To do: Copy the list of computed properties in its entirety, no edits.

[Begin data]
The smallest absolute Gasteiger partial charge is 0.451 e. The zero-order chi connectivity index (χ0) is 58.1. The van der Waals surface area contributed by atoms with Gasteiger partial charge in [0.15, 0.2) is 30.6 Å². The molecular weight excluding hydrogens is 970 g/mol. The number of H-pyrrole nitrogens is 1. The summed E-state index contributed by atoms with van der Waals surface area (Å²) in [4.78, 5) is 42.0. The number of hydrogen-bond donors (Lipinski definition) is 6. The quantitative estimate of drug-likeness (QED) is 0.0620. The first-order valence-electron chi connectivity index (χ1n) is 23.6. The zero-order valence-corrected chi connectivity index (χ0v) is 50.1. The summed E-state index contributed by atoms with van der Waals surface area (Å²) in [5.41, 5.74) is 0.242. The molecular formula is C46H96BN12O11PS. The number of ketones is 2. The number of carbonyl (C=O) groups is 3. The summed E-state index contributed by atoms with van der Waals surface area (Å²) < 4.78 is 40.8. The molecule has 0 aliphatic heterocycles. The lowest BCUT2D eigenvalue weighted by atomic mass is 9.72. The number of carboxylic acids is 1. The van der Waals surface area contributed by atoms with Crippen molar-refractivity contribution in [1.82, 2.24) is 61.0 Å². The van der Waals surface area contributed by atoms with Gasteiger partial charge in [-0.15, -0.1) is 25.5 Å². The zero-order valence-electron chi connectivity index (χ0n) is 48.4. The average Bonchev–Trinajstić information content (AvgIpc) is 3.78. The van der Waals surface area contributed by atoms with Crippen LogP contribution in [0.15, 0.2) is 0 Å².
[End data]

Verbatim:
The smallest absolute Gasteiger partial charge is 0.451 e. The zero-order chi connectivity index (χ0) is 58.1. The van der Waals surface area contributed by atoms with Gasteiger partial charge in [0.15, 0.2) is 30.6 Å². The molecular weight excluding hydrogens is 970 g/mol. The number of H-pyrrole nitrogens is 1. The summed E-state index contributed by atoms with van der Waals surface area (Å²) in [4.78, 5) is 42.0. The number of hydrogen-bond donors (Lipinski definition) is 6. The quantitative estimate of drug-likeness (QED) is 0.0620. The first-order valence-electron chi connectivity index (χ1n) is 23.6. The zero-order valence-corrected chi connectivity index (χ0v) is 50.1. The summed E-state index contributed by atoms with van der Waals surface area (Å²) in [5.41, 5.74) is 0.242. The molecular formula is C46H96BN12O11PS. The number of ketones is 2. The number of carbonyl (C=O) groups is 3. The summed E-state index contributed by atoms with van der Waals surface area (Å²) < 4.78 is 40.8. The molecule has 0 aliphatic heterocycles. The lowest BCUT2D eigenvalue weighted by atomic mass is 9.72. The number of carboxylic acids is 1. The van der Waals surface area contributed by atoms with Crippen molar-refractivity contribution in [1.82, 2.24) is 61.0 Å². The van der Waals surface area contributed by atoms with Gasteiger partial charge in [-0.15, -0.1) is 25.5 Å². The zero-order valence-electron chi connectivity index (χ0n) is 48.4. The average Bonchev–Trinajstić information content (AvgIpc) is 3.78. The van der Waals surface area contributed by atoms with Crippen LogP contribution in [0.15, 0.2) is 0 Å².